This article does not cite any sources. (January 2017) (Learn how and when to remove this template message)
Weir Hill Reservation (historically pronounced “wire hill”) is a 194-acre (0.79 km2) public park located in the town of North Andover, Massachusetts. The Trustees of Reservations owns and maintains the property.
Prior to European settlement of the area, the Weir Hill area was used by Algonquian peoples. A 1968 archaeological survey identified a campsite at the southeast end of the reservation. It is likely that Native Americans periodically set fire to the hill to improve the landscape for deer hunting and used fishing weirs to catch alewives in Cochichewick Brook before they reached Lake Cochichewick to spawn. The reservation takes its name from these weirs.
In the mid 17th century, early settlers cleared the slopes of Weir Hill for grazing sheep and cattle. In the 18th and 19th centuries, milldams were built along Cochichewick Brook to lumber- and gristmills.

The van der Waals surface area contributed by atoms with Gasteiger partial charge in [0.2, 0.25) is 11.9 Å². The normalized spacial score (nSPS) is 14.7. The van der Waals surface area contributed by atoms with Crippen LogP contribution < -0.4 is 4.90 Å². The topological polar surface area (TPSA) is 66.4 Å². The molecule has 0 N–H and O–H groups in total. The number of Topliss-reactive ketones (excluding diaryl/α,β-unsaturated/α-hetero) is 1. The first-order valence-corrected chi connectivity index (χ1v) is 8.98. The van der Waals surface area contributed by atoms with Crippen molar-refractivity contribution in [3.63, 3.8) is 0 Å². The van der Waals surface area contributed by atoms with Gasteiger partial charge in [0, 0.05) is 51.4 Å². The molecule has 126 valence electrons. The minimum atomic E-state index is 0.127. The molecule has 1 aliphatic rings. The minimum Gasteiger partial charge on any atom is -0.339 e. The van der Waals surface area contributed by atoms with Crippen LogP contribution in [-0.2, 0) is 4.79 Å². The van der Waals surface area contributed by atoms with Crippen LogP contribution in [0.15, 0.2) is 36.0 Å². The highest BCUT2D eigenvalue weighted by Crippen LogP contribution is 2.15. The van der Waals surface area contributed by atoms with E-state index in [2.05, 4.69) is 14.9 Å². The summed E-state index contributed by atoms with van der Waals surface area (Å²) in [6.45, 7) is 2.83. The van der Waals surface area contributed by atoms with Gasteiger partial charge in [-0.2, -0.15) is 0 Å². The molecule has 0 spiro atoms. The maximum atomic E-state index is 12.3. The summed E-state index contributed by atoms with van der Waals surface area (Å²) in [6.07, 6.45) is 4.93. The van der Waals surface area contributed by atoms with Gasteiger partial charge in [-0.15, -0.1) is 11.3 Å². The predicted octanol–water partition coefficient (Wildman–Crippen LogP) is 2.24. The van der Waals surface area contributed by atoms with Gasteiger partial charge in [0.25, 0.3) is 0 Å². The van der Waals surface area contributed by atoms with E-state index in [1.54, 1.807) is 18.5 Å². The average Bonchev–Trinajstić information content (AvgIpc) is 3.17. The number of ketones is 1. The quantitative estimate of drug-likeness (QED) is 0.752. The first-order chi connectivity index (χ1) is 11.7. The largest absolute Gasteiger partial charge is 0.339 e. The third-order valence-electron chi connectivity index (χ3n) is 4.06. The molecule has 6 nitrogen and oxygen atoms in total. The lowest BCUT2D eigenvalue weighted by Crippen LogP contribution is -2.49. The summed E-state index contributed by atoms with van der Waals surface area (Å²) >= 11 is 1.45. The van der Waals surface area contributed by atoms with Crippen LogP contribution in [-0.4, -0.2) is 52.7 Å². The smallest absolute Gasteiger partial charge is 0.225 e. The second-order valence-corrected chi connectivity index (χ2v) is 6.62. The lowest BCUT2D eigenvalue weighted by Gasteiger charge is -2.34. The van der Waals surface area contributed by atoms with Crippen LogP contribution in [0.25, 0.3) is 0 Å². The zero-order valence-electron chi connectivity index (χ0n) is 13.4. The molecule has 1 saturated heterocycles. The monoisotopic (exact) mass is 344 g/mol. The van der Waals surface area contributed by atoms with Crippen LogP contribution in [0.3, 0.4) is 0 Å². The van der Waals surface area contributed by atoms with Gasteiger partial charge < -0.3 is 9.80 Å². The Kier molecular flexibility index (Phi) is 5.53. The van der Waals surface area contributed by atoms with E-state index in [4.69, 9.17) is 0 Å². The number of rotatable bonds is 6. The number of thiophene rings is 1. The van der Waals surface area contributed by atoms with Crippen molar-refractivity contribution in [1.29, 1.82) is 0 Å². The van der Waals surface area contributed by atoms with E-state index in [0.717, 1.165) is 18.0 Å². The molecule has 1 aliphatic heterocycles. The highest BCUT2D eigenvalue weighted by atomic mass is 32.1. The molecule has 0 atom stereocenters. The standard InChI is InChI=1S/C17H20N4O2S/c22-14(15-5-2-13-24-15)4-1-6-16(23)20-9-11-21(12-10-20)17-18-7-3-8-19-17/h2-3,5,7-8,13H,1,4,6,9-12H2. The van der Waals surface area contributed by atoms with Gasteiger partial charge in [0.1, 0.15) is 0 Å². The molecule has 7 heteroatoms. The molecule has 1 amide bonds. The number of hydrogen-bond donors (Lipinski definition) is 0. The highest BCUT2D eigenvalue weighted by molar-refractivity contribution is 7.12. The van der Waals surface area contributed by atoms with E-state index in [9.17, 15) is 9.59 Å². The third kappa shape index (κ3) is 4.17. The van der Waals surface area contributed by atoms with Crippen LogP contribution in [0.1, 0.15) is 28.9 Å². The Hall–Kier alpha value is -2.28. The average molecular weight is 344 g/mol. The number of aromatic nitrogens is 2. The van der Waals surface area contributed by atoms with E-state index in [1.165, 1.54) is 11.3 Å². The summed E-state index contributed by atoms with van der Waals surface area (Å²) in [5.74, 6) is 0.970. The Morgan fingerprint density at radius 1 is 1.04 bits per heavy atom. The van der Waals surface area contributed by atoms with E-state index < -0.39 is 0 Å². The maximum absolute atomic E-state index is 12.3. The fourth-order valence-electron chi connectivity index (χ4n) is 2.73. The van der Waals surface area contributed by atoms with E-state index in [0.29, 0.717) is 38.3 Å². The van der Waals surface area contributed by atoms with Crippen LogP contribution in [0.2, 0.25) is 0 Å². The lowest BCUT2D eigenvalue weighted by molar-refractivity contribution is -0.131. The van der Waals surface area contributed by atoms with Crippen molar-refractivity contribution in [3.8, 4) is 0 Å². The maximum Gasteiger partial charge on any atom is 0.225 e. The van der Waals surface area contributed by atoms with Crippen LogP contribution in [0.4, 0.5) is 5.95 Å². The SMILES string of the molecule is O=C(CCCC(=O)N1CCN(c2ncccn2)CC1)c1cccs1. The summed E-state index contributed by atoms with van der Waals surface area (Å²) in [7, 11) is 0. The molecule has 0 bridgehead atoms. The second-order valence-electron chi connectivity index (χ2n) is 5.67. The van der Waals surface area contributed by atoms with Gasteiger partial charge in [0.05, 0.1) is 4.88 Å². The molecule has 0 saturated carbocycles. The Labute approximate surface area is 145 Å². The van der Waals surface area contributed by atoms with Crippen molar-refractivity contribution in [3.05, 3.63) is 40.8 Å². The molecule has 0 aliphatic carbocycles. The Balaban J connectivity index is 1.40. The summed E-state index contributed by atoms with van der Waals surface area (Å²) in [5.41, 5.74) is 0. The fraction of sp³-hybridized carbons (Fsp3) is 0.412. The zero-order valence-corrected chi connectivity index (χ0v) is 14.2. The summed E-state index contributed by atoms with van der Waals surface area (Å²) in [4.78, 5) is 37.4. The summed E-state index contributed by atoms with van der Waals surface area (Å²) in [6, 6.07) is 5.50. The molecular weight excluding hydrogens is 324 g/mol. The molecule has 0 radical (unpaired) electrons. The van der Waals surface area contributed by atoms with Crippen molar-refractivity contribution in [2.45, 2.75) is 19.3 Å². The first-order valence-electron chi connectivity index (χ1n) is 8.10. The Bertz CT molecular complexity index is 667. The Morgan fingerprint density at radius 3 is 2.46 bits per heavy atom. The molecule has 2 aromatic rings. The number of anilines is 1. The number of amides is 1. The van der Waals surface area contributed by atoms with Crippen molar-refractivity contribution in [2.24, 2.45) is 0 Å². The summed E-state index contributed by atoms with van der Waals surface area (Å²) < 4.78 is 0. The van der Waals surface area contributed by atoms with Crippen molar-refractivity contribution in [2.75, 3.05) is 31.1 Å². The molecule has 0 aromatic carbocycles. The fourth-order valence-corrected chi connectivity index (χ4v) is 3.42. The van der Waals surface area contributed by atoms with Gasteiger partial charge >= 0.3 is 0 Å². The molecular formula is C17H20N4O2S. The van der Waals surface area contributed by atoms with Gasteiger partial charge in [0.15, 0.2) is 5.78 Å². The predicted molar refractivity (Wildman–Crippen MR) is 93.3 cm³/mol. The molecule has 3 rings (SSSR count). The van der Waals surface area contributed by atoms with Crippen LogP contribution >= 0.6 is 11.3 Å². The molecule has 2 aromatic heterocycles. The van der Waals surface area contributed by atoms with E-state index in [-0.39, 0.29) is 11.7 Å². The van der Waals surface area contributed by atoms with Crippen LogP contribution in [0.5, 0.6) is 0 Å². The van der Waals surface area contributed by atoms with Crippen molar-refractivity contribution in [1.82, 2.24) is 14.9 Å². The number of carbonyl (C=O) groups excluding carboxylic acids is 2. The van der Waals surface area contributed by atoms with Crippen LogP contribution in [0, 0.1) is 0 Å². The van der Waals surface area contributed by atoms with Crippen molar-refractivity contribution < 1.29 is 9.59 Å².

Modern use and conservation
Rising gently above Lake Cochichewick, Weir Hill offers hiking trails that pass over the crest of the 305-foot (93 m) double drumlin and track the shore of the lake. A rail trail runs along part of the hill, overlooking Lake Cochichewick. Many North Andover residents also use the trail system for cross-country, mountain biking, and its shores to go swimming.
Generations of agricultural use, wildfire, cutting and mowing have created a patchwork landscape on Weir Hill that supports ten different types of plant communities including a 60-acre (240,000 m2) oak and hickory, hillside seeps, intermittent streams, and wet meadows. Several threatened species can be found on Weir Hill, including the white bog orchid, violet bush clover and butternut trees.
Beginning with the park's establishment in 1968, Weir Hill has been expanded numerous times since to include more woodlands and conservation area.